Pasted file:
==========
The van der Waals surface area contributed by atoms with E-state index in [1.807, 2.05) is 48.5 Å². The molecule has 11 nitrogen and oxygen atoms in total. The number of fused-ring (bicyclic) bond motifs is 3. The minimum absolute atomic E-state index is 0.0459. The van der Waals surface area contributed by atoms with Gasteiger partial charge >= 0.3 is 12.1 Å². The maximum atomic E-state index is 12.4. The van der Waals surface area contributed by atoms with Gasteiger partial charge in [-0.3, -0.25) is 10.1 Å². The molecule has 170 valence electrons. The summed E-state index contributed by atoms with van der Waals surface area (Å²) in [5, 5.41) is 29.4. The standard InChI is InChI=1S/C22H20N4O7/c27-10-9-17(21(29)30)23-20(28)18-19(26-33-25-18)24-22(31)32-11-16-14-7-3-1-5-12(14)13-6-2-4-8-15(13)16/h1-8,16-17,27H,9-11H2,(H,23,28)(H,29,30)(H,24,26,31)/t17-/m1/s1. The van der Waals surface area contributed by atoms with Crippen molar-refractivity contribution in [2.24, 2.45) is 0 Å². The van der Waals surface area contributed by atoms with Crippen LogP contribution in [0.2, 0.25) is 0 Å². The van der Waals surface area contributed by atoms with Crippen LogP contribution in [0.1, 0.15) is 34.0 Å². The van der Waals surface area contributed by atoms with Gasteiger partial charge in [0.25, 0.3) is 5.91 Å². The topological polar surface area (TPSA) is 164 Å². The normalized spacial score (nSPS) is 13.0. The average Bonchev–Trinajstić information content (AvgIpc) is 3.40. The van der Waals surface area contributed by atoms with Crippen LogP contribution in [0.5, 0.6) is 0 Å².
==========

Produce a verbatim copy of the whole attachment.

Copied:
The van der Waals surface area contributed by atoms with E-state index in [1.807, 2.05) is 48.5 Å². The molecule has 11 nitrogen and oxygen atoms in total. The number of fused-ring (bicyclic) bond motifs is 3. The minimum absolute atomic E-state index is 0.0459. The van der Waals surface area contributed by atoms with Gasteiger partial charge >= 0.3 is 12.1 Å². The maximum atomic E-state index is 12.4. The van der Waals surface area contributed by atoms with Gasteiger partial charge in [-0.3, -0.25) is 10.1 Å². The molecule has 170 valence electrons. The summed E-state index contributed by atoms with van der Waals surface area (Å²) in [5, 5.41) is 29.4. The standard InChI is InChI=1S/C22H20N4O7/c27-10-9-17(21(29)30)23-20(28)18-19(26-33-25-18)24-22(31)32-11-16-14-7-3-1-5-12(14)13-6-2-4-8-15(13)16/h1-8,16-17,27H,9-11H2,(H,23,28)(H,29,30)(H,24,26,31)/t17-/m1/s1. The van der Waals surface area contributed by atoms with Crippen molar-refractivity contribution in [2.24, 2.45) is 0 Å². The van der Waals surface area contributed by atoms with Crippen LogP contribution in [0.2, 0.25) is 0 Å². The van der Waals surface area contributed by atoms with Crippen LogP contribution in [0.1, 0.15) is 34.0 Å². The van der Waals surface area contributed by atoms with Gasteiger partial charge in [0.25, 0.3) is 5.91 Å². The topological polar surface area (TPSA) is 164 Å². The normalized spacial score (nSPS) is 13.0. The average Bonchev–Trinajstić information content (AvgIpc) is 3.40. The van der Waals surface area contributed by atoms with Crippen LogP contribution in [0.5, 0.6) is 0 Å².